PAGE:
106 - 107 Final
  for this game

Controversial call gives Wizards win over Warriors

Mar 4, 2007 - 11:46 PM WASHINGTON (Ticker) -- Don Nelson was not happy with a call in the final seconds. He was even more disappointed in the result it produced.

The coach of the Golden State Warriors argued a last-second call and was hit with a technical foul, giving Gilbert Arenas an extra free throw that provided the difference in a 107-106 victory for the Washington Wizards.

"We have lost a lot of close games this season, but none like this one," Golden State guard Monta Ellis said.

The crazy finish saddled the Warriors (26-35) with their sixth straight loss. They dropped to 0-4 on their six-game road trip and appear destined to miss the playoffs for the 13th straight year.

"I think the league will be very disappointed in this game, the way it ended, when they review the plays," Nelson said.

"It's just unfortunate that the refs made a very, very, very bad call," Warriors forward Al Harrington said. "I don't know if I'm going to get fined for that, but that was just an awful call."

The Warriors held a 106-104 lead after two free throws by Harrington with two seconds left. The Wizards called timeout and designed a play for Arenas, an All-Star who drove to the basket on Mikael Pietrus.

"I was going to drive to the hole on the final play," said Arenas, who has won a pair of games with buzzer-beating 3-pointers. "I thought they were going to play for the 3-point shot. They didn't, so I figured that I would just drive to the basketball and try and draw a foul."

The horn sounded as the whistle blew, with Pietrus called for a questionable foul. Nelson burst off the bench and vehemently argued the call, drawing a technical foul. Wizards coach Eddie Jordan also was on the court but did not receive a technical foul.

"I really don't mind the foul, because if it's a foul and he makes two free throws, we're playing an extra five minutes," Harrington said. "But the technical was just ridiculous, because now you just take the game completely away from us."

"Eddie was on the floor as well," Nelson said. "If they give me one, they have to give him one. They said I was out on the floor, but we were both on the floor. I was standing right next to him for a minute."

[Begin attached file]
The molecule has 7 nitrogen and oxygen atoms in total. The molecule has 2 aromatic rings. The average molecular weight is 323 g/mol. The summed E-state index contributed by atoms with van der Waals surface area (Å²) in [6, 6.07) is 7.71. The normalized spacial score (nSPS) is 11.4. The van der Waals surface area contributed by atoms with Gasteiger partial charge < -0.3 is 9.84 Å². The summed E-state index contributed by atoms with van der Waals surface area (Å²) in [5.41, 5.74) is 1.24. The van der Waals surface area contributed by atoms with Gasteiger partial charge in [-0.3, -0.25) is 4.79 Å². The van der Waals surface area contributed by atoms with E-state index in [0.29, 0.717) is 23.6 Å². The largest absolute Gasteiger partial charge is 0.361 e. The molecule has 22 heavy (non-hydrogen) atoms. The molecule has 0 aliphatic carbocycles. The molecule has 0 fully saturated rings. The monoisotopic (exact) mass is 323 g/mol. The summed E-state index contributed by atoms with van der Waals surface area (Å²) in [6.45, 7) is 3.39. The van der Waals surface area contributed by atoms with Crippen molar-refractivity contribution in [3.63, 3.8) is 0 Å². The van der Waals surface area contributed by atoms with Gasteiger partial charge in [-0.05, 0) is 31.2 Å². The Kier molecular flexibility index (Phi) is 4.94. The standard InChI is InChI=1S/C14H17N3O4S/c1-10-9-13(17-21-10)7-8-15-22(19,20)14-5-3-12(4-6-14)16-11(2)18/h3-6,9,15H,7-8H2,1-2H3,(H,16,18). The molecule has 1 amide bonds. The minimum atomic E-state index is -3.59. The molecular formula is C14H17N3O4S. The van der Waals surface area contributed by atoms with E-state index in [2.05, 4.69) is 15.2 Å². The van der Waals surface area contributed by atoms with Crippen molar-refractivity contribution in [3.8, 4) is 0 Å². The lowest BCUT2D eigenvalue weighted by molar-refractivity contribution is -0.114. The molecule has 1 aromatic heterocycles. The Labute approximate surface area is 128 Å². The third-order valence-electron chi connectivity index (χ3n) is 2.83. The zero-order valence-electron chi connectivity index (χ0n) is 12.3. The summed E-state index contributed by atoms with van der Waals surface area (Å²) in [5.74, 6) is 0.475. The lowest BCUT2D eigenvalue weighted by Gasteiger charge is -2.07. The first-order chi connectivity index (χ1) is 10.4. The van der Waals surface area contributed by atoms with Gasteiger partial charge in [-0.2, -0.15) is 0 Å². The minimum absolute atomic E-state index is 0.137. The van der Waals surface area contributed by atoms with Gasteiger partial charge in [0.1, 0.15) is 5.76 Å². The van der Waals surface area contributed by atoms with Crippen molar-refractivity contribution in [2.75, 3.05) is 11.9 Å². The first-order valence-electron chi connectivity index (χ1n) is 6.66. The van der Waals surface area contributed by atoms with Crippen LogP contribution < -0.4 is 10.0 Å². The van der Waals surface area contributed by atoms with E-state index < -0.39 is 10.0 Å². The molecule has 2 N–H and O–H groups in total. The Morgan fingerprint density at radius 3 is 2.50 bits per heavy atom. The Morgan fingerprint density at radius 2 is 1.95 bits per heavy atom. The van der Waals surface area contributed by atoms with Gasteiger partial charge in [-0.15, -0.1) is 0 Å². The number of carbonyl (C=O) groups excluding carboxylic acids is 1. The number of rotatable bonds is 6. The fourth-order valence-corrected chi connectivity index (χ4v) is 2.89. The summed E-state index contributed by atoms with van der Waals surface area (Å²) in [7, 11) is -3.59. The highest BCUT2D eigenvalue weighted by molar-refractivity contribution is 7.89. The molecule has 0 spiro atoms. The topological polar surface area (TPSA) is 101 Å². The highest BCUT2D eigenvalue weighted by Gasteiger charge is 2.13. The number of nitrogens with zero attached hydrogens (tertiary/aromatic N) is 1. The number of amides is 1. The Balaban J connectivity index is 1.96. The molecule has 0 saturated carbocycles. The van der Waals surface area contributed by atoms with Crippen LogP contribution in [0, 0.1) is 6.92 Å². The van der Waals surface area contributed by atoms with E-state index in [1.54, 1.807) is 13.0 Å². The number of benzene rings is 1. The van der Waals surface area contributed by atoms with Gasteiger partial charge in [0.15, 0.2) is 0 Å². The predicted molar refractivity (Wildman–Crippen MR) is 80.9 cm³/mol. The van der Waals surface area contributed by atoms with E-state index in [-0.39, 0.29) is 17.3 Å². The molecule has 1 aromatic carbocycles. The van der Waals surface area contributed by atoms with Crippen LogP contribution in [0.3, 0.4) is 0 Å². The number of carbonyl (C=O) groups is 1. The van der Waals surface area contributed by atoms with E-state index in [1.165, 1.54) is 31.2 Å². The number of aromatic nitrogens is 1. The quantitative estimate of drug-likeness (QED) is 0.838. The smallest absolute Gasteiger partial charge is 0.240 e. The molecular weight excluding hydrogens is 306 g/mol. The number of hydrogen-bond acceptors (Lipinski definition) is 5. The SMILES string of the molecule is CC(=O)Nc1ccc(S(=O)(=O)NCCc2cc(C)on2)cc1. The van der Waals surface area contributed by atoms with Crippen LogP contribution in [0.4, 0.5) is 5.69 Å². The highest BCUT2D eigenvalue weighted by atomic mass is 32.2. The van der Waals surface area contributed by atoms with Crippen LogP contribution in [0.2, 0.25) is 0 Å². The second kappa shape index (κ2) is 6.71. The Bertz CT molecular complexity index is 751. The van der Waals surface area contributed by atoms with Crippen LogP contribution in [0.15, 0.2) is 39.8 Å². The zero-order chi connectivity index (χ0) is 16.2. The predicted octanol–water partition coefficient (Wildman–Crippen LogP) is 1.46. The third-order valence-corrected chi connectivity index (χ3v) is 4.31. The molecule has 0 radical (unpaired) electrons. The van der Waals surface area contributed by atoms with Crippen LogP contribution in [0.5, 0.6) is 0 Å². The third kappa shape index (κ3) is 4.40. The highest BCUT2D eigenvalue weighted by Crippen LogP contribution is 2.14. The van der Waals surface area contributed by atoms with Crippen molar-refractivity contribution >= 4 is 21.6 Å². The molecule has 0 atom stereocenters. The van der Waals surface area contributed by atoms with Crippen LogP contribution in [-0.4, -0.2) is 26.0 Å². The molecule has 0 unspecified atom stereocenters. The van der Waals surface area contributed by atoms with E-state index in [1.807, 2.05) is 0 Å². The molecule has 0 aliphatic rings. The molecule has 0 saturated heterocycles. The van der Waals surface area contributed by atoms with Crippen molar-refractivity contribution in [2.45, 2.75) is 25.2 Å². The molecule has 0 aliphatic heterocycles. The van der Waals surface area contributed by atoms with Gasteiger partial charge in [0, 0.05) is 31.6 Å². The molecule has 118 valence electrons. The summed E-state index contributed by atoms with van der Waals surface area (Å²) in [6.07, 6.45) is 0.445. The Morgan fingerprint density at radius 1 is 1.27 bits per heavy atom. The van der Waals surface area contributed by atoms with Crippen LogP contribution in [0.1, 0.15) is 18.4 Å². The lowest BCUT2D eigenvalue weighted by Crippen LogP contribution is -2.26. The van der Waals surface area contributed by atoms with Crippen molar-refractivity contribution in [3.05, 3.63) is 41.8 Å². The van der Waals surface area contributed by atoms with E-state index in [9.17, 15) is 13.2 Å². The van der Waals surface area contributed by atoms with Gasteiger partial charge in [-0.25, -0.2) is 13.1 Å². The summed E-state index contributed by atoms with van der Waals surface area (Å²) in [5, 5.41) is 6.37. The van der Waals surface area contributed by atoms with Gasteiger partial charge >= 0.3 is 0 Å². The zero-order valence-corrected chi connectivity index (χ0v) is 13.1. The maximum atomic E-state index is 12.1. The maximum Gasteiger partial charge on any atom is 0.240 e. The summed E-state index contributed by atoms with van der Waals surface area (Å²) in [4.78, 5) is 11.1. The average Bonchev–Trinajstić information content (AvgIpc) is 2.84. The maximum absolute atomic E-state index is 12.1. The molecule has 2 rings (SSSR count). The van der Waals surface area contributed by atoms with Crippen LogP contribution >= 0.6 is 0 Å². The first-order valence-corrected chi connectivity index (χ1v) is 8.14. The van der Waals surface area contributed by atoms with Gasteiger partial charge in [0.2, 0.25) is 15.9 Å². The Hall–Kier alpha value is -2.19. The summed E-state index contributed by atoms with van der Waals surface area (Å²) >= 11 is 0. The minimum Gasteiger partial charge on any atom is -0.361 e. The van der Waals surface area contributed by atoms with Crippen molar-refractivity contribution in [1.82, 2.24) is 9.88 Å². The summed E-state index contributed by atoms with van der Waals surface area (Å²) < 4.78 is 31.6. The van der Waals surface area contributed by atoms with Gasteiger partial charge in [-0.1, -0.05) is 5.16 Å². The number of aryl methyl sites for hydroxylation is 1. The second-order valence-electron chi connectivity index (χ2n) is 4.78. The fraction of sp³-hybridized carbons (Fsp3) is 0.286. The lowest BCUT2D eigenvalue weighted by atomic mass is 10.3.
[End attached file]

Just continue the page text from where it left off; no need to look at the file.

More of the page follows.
The referees put a tenth of a second back on the clock before Arenas drained the free throw for the technical. After he made the first of his two foul shots to tie the game, the Warriors called timeout to ice him.

Unrattled, Arenas returned to the line and sank the winning free throw. The former Warrior scored 32 points, making all 12 of his foul shots.

"Gilbert has ice water through his veins and he knocked them down," Jordan said. "It was a very strange ending."

"We knew the game was over as soon as they called the technical," said Warriors guard Jason Richardson, who had a season-high 28 points, 10 rebounds and eight assists.

After the game, Nelson refused to be baited into complaining about the call, saying, "It was clear to me, but I'll let you look at it and make your own decision. I'm sure the league will, too, although you're not going to replay the game."

Caron Butler scored 20 points and fellow forward Antawn Jamison added 18 for the Wizards, who have won two in a row following a four-game losing streak. Both are one-point wins, marking the first time since December 10-12, 1986 that they have won consecutive games by one point.

Not coincidentally, the wins have come since the return of both forwards, who were out with injuries but combine with Arenas to form the highest-scoring trio in the NBA.

"I feel good," said Jamison, who added 11 rebounds. "My knee feels great, and I'm getting my confidence back. Hopefully we can continue to roll the way we have the past two games."

"They are still a little disjointed, and I think Caron is the key," Jordan said. "He still gets things done defensively for us. We just do not have that rhythm right now or that flow that we had earlier before Antawn went out. We will get it back, though - without a doubt we will."

Harrington had 25 points and 13 rebounds and Andris Biedrins added 13 and 15 for the Warriors, who squandered a 15-point lead early in the second quarter. Ellis added 20 points and seven assists.

Again playing without injured starters Baron Davis and Stephen Jackson, Golden State grabbed a 98-97 lead on a jumper by Richardson with 2:55 to go. His 3-pointer gave the Warriors a 102-100 edge with 1:28 left.

Butler dunked to tie it with 48 seconds remaining, but Ellis drained a jumper 13 seconds later. DeShawn Stevenson tied it again with a layup before Harrington's free throws.

"Both teams played hard and I thought we deserved to win it, but we didn't," Nelson said.

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